Citing Hatfield v. Colquest Energy, Inc., 13 FMSHRC 544 (Apr. 1991), the operator argued before the Judge and the Commission that Thomas’ claim must be limited to the protected activities alleged in his initial section 105(c)(2) complaint because issues regarding his work hours, task training, and intent to file suit were not included in his section 105(c)(2) complaint, and thus, not investigated by MSHA. In Hatfield, the Commission held that a miner’s section 105(c)(3) complaint could include any matter investigated by MSHA in response to the section 105(c)(2) complaint. Id. at 545-46. We need not address the operator’s Hatfield objection. We do address those claims below only for the purpose of completeness and in case of appeal to show that even were we to consider activities beyond those arising out of Thomas’ responding to the Inspector in January 2019, substantial evidence could not support a finding in Thomas’ favor. Consequently, our discussion of those alleged activities does not portend any change in Hatfield. It only demonstrates that the evidence does not support the Judge’s decision under any conceivable theory.
A. Cooperation with MSHA Inspection
The Judge found Thomas’ cooperation with the MSHA inspection on January 24, to be protected. However, neither Thomas nor the Judge was able to identify any signs of hostility, circumstantial or direct, displayed by CalPort regarding Thomas’ cooperation with MSHA Inspector Johnson. 40 FMSHRC at 1510-12. Instead, CalPort engaged in the necessary task of evaluating the circumstances resulting in issuance of an unwarrantable failure order.
Thomas conceded at the hearing that the company did not display any animus or hostility towards his participation in the inspection. Tr. 208. Additionally, given Inspector Johnson’s eyewitness account of Thomas’ unsafe and violative conduct, the circumstances compelled Thomas’ cooperation. There is no evidence that CalPort officials were upset with or suspended him because of his necessary cooperation in MSHA’s investigation. Clearly, their investigation and meetings with him arose out of, and only out of, his failure to wear a PFD.
B. Complaints about Long Hours
The evidence does not support a finding of any adverse action motivated by the complaint over hours. The Judge did not consider Thomas’ continued testimony where he explained that “he knew [Demers] had a lot on his plate. . . . [H]e was trying to man – take care of three barges, shorthanded, and taking care of a new item, the dredge, Sanderling.” Tr. 120-21. Demers explained to McMillan that he had a stack of applications, that he was trying to find someone, and that several successful applicants made it through the hiring process but turned out to be uninsurable due to DUIs. Tr. 79. McMillan did not testify that he felt or saw animus towards his request.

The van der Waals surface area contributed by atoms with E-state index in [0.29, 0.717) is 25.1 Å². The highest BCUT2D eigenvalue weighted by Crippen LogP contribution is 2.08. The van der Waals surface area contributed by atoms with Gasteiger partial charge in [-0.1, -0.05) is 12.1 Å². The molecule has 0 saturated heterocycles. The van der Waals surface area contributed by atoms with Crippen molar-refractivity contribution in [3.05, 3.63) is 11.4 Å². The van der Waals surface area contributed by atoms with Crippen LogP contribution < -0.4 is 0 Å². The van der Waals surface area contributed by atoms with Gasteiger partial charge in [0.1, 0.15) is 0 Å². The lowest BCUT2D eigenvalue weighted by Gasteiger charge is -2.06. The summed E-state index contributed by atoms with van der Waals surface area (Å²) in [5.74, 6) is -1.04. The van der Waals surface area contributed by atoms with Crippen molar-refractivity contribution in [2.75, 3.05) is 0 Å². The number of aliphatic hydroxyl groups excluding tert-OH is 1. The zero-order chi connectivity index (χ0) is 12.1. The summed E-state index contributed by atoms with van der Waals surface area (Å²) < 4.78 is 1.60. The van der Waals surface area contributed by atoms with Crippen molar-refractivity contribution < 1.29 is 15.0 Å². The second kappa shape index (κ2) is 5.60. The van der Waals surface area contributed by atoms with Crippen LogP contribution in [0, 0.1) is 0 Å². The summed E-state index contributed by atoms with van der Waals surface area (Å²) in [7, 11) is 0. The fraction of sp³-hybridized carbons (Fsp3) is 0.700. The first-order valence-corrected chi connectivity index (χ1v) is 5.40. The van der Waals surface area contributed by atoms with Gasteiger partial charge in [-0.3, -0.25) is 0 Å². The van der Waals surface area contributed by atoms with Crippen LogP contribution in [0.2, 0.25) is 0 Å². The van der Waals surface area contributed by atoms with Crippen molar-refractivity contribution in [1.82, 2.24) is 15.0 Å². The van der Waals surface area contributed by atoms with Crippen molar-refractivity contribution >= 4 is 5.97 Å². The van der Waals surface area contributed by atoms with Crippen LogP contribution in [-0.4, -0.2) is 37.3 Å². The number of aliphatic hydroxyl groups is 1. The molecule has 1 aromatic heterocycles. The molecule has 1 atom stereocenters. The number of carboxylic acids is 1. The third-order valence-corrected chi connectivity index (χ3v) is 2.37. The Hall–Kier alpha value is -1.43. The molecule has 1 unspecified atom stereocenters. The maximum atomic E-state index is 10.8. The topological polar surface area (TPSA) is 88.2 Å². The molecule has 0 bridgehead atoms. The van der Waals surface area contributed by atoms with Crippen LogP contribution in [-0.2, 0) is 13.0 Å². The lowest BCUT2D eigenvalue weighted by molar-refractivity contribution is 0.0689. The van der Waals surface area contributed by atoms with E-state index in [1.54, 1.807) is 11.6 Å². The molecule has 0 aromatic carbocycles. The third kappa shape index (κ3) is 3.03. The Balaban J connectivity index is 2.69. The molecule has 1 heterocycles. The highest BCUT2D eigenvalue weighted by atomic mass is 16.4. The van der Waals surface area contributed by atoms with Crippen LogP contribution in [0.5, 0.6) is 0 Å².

Thomas was asked if he thought that Demers did anything to alleviate his concerns about the hours, and even Thomas testified: “Yes, he started bringing out the rock barge guys . . .” Tr. 121; see also Tr. 43-44. He further stated that Demers’ solution to this complaint resolved the issue of excessive hours for him. Tr. 210. Thomas conceded that Demers’ response to his request to work fewer hours was not one of animosity or hostility. Tr. 208-11. Contrary to the Judge’s determination, there was more than ample evidence through Thomas’ own words that Demers did not develop animus toward Thomas as a result of his complaint about the hours being worked.
C. Complaint about Task Training
The Judge found that the barge workers worked under OSHA regulations, and that they required task-training and “an introduction to MSHA regulations.” 40 FMSHRC at 1505. However, the record shows that while the barge workers may have required task training for the Dredge, CalPort’s dredge and barge workers are all trained miners. Tr. 210, 229. CalPort’s Corporate Safety Director Chad Blanchard testified, without contradiction, that its employees undergo MSHA new employment training during their new-hire orientation and are trained in waterborne safety and their discrimination rights. There is undisputed testimony that CalPort had its task training records inspected by MSHA in December 2017 and March 2018, with no citations issued. Tr. 418; CPC Exs. DD, EE. There is no indication that MSHA found it improper that the person signing off on the task-training sheets was different from the “competent person” conducting the training.
There is no testimony or other evidence regarding Demers’ response to Thomas’ complaints about the lack of task training for the substitute miners. Obviously, there are many reasons unrelated to animus towards safety that might lead to not discussing Thomas’ action, including, most likely, that Demers was not concerned by Thomas’ refusal. Establishing discriminatory motivation as part of a complainant’s prima facie case requires more than a lack of responsiveness to a miner’s action. Again, it is most compelling that Thomas explicitly testified that he did not sense animus from Demers regarding his complaints, and he agreed that he did not believe anything MSHA-related motivated CalPort to take an adverse action against him. Tr. 205-08.